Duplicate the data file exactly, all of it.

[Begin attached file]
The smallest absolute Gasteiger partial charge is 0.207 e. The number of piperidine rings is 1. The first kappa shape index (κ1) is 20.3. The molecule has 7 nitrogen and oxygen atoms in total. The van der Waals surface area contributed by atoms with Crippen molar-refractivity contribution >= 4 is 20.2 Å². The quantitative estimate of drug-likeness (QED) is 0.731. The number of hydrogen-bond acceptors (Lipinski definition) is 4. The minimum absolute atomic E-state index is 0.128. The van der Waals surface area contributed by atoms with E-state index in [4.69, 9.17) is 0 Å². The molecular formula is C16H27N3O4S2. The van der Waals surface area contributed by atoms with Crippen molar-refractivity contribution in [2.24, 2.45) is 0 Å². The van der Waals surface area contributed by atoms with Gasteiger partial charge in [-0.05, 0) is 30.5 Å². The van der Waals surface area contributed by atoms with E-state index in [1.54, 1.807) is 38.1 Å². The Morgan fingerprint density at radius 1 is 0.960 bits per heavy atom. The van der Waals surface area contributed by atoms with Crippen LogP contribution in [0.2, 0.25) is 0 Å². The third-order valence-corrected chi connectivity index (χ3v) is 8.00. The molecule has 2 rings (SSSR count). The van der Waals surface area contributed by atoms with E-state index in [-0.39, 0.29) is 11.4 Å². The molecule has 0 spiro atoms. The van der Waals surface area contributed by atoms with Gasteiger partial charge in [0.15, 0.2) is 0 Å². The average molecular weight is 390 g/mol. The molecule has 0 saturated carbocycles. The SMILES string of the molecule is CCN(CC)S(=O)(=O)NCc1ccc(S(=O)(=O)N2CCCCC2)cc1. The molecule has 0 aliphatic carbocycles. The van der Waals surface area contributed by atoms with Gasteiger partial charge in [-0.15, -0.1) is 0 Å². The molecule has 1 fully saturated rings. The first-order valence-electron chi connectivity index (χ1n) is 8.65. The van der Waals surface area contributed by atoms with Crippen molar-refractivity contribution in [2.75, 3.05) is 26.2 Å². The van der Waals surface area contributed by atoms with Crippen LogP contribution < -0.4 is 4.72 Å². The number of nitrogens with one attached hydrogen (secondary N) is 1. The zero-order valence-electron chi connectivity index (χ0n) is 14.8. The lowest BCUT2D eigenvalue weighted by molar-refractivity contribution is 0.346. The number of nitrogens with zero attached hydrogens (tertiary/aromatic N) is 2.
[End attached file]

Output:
The smallest absolute Gasteiger partial charge is 0.207 e. The number of piperidine rings is 1. The first kappa shape index (κ1) is 20.3. The molecule has 7 nitrogen and oxygen atoms in total. The van der Waals surface area contributed by atoms with Crippen molar-refractivity contribution >= 4 is 20.2 Å². The quantitative estimate of drug-likeness (QED) is 0.731. The number of hydrogen-bond acceptors (Lipinski definition) is 4. The minimum absolute atomic E-state index is 0.128. The van der Waals surface area contributed by atoms with E-state index in [4.69, 9.17) is 0 Å². The molecular formula is C16H27N3O4S2. The van der Waals surface area contributed by atoms with Crippen molar-refractivity contribution in [2.24, 2.45) is 0 Å². The van der Waals surface area contributed by atoms with Gasteiger partial charge in [-0.05, 0) is 30.5 Å². The van der Waals surface area contributed by atoms with E-state index in [1.54, 1.807) is 38.1 Å². The Morgan fingerprint density at radius 1 is 0.960 bits per heavy atom. The van der Waals surface area contributed by atoms with Crippen LogP contribution in [0.2, 0.25) is 0 Å². The third-order valence-corrected chi connectivity index (χ3v) is 8.00. The molecule has 2 rings (SSSR count). The van der Waals surface area contributed by atoms with E-state index in [-0.39, 0.29) is 11.4 Å². The molecule has 0 spiro atoms. The van der Waals surface area contributed by atoms with Gasteiger partial charge in [0.15, 0.2) is 0 Å². The average molecular weight is 390 g/mol. The molecule has 0 saturated carbocycles. The SMILES string of the molecule is CCN(CC)S(=O)(=O)NCc1ccc(S(=O)(=O)N2CCCCC2)cc1. The molecule has 0 aliphatic carbocycles. The van der Waals surface area contributed by atoms with Gasteiger partial charge in [-0.15, -0.1) is 0 Å². The molecule has 1 fully saturated rings. The first-order valence-electron chi connectivity index (χ1n) is 8.65. The van der Waals surface area contributed by atoms with Crippen molar-refractivity contribution in [2.75, 3.05) is 26.2 Å². The van der Waals surface area contributed by atoms with Crippen LogP contribution < -0.4 is 4.72 Å². The number of nitrogens with one attached hydrogen (secondary N) is 1. The zero-order valence-electron chi connectivity index (χ0n) is 14.8. The lowest BCUT2D eigenvalue weighted by molar-refractivity contribution is 0.346. The number of nitrogens with zero attached hydrogens (tertiary/aromatic N) is 2.